Day 3

At leisure in colonial Arequipa.
At leisure to explore the city. Stroll through its flowery plazas and shady lanes, visiting some of the most striking architectural masterpieces of the Spanish legacy.

A highlight is the visit to the (now mostly uninhabited) Santa Catalina Convent, a timeless, peaceful enclave, its walls painted in pastel hues, where its shady nooks and crannies are dotted with flowering potted plants. Wander through the tiny cobbled courtyards where orange trees flourish, peeking into the vacant nuns’ cells.

Time permitting you might also visit the Museo Santuarios Andinos, a fascinating little museum which houses the remains of several Inca mummies recently recovered from the tops of surrounding volcanoes and mountains. They have been superbly preserved by the freezing conditions, many were thought to have been sacrificed as offerings to the mountain gods over 500 years ago.

Arequipa, Peru

Day 4

By road through the Andes to Colca Canyon.
Arequipa lies at the foot of the slopes of the conical El Misti volcano, and also visible are the jagged formations of the Chachani Volcano and the long ridge of Picchu Picchu. On the road to the Colca Canyon you'll get a closer look at this magnificent scenery.

The road crosses a desolate high plain and passes through a vicuña reserve. The vicuña is a smaller, more delicate relative of the llama, whose fine wool is literally worth more than its weight in gold. You may also come across vizcachas, alpacas, llamas and flamingos all feeding from the scrub. The climb continues around the cavernous crater of an extinct volcano and over a high pass before emerging onto the rim of the valley. From here you can look out over the vast network of ancient, intricately terraced fields and tiny villages. After descending into the canyon submerge yourself in the warm, healing waters of the hot springs.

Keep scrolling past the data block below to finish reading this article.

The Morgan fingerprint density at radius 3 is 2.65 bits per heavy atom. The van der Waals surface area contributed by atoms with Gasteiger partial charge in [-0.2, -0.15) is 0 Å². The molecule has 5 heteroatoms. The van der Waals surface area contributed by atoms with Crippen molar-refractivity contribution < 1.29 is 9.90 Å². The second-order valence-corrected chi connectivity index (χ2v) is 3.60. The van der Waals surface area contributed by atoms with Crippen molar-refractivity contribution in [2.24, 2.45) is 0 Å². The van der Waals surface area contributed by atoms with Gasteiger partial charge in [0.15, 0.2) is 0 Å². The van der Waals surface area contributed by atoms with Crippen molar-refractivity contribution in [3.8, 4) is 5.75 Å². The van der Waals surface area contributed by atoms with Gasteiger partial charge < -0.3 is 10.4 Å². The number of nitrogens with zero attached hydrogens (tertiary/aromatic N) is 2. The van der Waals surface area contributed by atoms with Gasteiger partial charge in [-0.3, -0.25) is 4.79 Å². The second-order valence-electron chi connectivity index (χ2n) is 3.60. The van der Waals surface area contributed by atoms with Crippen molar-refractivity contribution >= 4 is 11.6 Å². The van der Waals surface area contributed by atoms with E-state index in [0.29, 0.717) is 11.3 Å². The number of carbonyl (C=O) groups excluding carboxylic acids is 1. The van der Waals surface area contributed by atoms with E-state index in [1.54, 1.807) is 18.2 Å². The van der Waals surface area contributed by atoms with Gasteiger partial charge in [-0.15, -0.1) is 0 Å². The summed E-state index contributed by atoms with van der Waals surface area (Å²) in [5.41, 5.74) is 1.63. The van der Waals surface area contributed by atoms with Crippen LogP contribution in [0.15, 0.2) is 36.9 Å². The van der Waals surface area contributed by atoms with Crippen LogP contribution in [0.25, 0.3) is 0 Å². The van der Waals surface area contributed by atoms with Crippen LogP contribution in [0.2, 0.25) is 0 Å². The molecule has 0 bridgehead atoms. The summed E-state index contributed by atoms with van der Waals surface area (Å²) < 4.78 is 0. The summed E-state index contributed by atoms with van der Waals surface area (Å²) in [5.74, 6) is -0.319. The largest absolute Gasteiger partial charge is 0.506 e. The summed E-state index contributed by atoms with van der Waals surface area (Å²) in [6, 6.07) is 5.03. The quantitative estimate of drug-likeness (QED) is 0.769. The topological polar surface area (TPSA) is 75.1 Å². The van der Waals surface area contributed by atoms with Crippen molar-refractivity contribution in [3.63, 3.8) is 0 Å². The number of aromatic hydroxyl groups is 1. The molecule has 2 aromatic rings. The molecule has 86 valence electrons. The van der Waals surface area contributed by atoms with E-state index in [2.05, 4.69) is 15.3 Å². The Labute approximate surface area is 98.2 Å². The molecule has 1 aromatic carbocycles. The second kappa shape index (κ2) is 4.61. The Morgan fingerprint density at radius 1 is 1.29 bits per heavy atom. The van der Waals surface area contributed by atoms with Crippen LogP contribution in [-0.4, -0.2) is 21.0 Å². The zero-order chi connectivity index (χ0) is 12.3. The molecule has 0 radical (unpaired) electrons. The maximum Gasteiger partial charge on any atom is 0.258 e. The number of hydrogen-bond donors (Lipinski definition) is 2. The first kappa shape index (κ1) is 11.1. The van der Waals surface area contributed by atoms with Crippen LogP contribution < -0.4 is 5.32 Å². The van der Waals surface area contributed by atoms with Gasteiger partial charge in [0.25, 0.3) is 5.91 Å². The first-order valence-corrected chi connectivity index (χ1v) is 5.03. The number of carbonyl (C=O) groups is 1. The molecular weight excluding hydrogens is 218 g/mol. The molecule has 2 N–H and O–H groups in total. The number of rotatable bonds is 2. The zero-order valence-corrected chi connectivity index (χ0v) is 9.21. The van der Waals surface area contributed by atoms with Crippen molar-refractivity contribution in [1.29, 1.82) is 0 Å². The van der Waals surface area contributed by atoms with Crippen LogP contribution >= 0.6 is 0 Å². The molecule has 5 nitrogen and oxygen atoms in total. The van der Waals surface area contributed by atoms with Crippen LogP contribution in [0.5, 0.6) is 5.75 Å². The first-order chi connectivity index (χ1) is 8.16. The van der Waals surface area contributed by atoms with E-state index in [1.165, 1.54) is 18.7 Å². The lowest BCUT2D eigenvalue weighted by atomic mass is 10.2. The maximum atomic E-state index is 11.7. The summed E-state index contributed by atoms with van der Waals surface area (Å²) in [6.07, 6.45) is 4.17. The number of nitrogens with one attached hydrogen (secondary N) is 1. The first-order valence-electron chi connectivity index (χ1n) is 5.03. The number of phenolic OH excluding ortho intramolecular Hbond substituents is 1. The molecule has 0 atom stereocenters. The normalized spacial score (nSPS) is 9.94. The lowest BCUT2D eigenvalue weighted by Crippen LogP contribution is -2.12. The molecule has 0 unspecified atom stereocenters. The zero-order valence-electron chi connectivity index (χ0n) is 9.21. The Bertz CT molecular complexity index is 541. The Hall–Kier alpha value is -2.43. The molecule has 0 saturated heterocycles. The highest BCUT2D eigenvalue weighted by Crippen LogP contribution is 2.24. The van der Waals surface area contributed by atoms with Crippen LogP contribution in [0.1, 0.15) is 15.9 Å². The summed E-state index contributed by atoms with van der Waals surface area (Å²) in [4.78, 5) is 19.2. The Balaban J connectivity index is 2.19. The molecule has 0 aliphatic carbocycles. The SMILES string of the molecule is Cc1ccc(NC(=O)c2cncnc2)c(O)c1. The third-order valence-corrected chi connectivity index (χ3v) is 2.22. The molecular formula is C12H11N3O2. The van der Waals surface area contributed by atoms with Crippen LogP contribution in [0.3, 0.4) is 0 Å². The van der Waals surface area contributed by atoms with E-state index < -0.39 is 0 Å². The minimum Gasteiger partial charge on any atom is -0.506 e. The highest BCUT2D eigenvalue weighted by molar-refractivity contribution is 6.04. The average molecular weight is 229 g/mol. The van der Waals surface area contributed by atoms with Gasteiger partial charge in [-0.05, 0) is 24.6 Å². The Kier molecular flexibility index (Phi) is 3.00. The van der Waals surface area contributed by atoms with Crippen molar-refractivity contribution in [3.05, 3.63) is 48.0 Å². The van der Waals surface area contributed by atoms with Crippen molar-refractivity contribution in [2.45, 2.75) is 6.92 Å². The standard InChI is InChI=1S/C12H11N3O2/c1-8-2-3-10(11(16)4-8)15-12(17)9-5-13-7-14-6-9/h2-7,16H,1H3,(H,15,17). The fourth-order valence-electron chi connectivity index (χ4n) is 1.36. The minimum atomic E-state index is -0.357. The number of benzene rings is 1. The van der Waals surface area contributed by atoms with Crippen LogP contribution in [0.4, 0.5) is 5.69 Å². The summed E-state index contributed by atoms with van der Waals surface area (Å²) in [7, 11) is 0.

Day 5

Condor spotting excursion; visit traditional villages.
By road along the canyon's rim, with terraced fields of traditional Andean crops such as potatoes, quinoa and kiwicha fringing the road up to the Cruz del Condor. Here you stand on a bluff looking into the deepest part of this colossal canyon, where patch-worked colours spread across the valley like a quilt, and watch as graceful condors soar effortlessly skyward from inaccessible crags and rocky ledges.

Along the way to the viewpoint you stop at a number of small villages where the women still wear hats and bright embroidered dresses of incredible intricacy. If you choose, there is the option to follow a couple of the ancient footpaths which link traditional villages such as Coporaque and Ichupampa. Walk along the paths of ancient aqueducts, with spellbinding views down on to the canyon floor, and through terraced fields.

Condor, Colca Canyon, Peru

Day 6

By road to the shores of Lake Titicaca.
A 6 hour private road journey leads across the Andes to Puno, 3,805m up on the chilly altiplano, and on the shores of glimmering Lake Titicaca. The scenery along the way is windswept and desolate and the vastness of the landscape is laid out under a bright Andean sky. The occasional stop alongside small highland lakes may give you the chance to spot flamingos feeding in the mineral-rich waters.